Before the National Basketball Association (NBA) season began, almost anyone with any awareness of the NBA’s existence felt they knew which teams would be playing in each of the Conference Finals. Kyrie Irving and the Boston Celtics would meet LeBron James and the Cleveland Cavaliers in the Eastern Conference Finals, and Stephen Curry and Kevin Durant of the Golden State Warriors would play the Houston Rockets’ James Harden and Chris Paul in the Western Conference Finals.
That’s exactly how it turned out, minus Irving, who barring injury, would be suiting up against his former teammate in a Conference Final I’d actually watch. Now, I’ll wait to see if Houston can force a Game 7 against Golden State before tuning into the NBA Conference Finals, and it took me betting on Houston to win it all to even have an interest in that series. Basketball’s predictability is the very reason I prefer the Stanley Cup Playoffs.
Giant men wearing armor and wielding weapons in their hands and on their feet skate at immense speeds on an ever-changing playing surface chucking a rubber saucer at speeds even faster than their feet can carry them or baseballs are thrown while their opponents do all they can to get in front of that unpredictable projectile. Hockey is a most unpredictable sport, and that’s what holds my interest. The fact it hardly has any stoppages for commercial breaks, provides coaches with just one timeout, and requires live substitutions are all just big bonuses for the sport with the best postseason -- a postseason that can still be improved.
The NBA is also looking to improve its postseason, thankfully. Commissioner Adam Silver floated the idea of eliminating the conferences for the postseason and simply seeding the top 16 teams based on record. This would result in less chance of a lopsided NBA Finals series. For instance, the series most of us believe to be the actual championship series between Houston and Golden State would actually be played for the championship. Houston and Golden State would be the first- and second-ranked NBA playoff teams, respectively, and would only meet in the NBA Finals under the proposed postseason alteration.
While travel concerns and the fact that the seeding of Eastern Conference teams would be skewed based on them playing half as many games against the more dominant, deeper Western Conference might thwart the NBA’s efforts to improve the postseason. But they shouldn’t. As long as there are no back-to-back games scheduled in the NBA Playoffs, travel shouldn’t be a concern. And the seeding of teams from different conferences could be based on their play against similar opponents. For instance, if an Eastern Conference team finished the regular season with a better record than a Western Conference team but lost both games to that Western Conference team, the Eastern Conference team could be seeded behind the Western Conference team based on its performance in head-to-head matchups.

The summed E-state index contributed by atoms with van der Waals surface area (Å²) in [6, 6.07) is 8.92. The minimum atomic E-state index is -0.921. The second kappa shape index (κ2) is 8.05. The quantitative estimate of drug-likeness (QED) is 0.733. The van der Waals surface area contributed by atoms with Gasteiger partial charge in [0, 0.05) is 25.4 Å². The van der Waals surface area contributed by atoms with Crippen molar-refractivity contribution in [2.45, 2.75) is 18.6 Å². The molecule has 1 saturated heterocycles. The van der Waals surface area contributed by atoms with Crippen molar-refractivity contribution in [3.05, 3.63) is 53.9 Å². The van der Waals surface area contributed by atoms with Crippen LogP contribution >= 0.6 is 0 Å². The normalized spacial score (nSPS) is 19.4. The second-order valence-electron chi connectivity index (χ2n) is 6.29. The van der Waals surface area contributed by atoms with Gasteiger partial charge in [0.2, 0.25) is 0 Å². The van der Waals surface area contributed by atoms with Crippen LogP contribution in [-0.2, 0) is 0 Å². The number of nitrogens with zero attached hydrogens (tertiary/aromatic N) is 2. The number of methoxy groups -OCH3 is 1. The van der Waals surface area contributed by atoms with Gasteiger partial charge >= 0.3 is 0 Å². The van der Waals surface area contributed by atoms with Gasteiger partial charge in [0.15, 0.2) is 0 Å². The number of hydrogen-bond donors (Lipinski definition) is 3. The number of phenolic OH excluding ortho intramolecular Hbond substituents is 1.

The dominance and depth of the NBA’s Western Conference is forcing Silver to find a way to remedy the lack of intrigue in his sport’s predictable playoffs. A lack of competitiveness results in a loss of fans, which is exactly what has happened with elections due to partisan gerrymandering. Because elections have become so uncompetitive, fewer people vote, thinking their vote doesn’t matter, which, of course, is the intent of partisan gerrymandering.
The same is true of American capitalism. “Free” markets work for the consumer when there’s competition. But businesses want markets working for them. It’s why six companies own the majority of media in America or the means to deliver media messages. Hollywood called this “vertical integration” until the Supreme Court eventually forced movie studios to divest their interest in theaters.
But it’s happening again, and on a much more massive scale. Not only do media moguls own the media produced but the means of distribution. Comcast owns the “movies” it makes and the “theaters” that distribute them. The theaters are the cable, internet and mobile data arms of Comcast, so not only are they pulling revenue from ad sales of their shows, but they’re making two trips to the bank on just about every customer by being either one of two or the sole provider of cable, internet or wireless data in that customer’s area.
The increasingly deregulated capitalistic markets reward monopolistic businesses at the expense of the consumer. Mergers are great for big business, but they aren’t good for consumers. Sprint merging with T-Mobile would result in one less competitor in the mobile data and mobile phone markets, and with each fallen competitor the price for those services increases.
If you live in rural America you’re probably familiar with the price gouging that occurs because of a lack of competition, especially in the cable, satellite, internet service and mobile data industries. Verizon actually kicked Eastern Montana customers off their data plans because they used too much data. Many of those customers don’t have access to internet otherwise, so Verizon knows they’ll have to come back, and will pay more to do so.
So I don’t watch the NBA Playoffs for the same reason I despise American capitalism: a lack of competitiveness that results from monopolistic mergers, like Durant going to Golden State. Maybe when my Timberwolves actually win a playoff series I’ll give the NBA Playoffs my divided attention. But even with my Minnesota Wild eliminated from the Stanley Cup Playoffs, I have and will continue to watch the NHL postseason, because there’s no telling what could happen.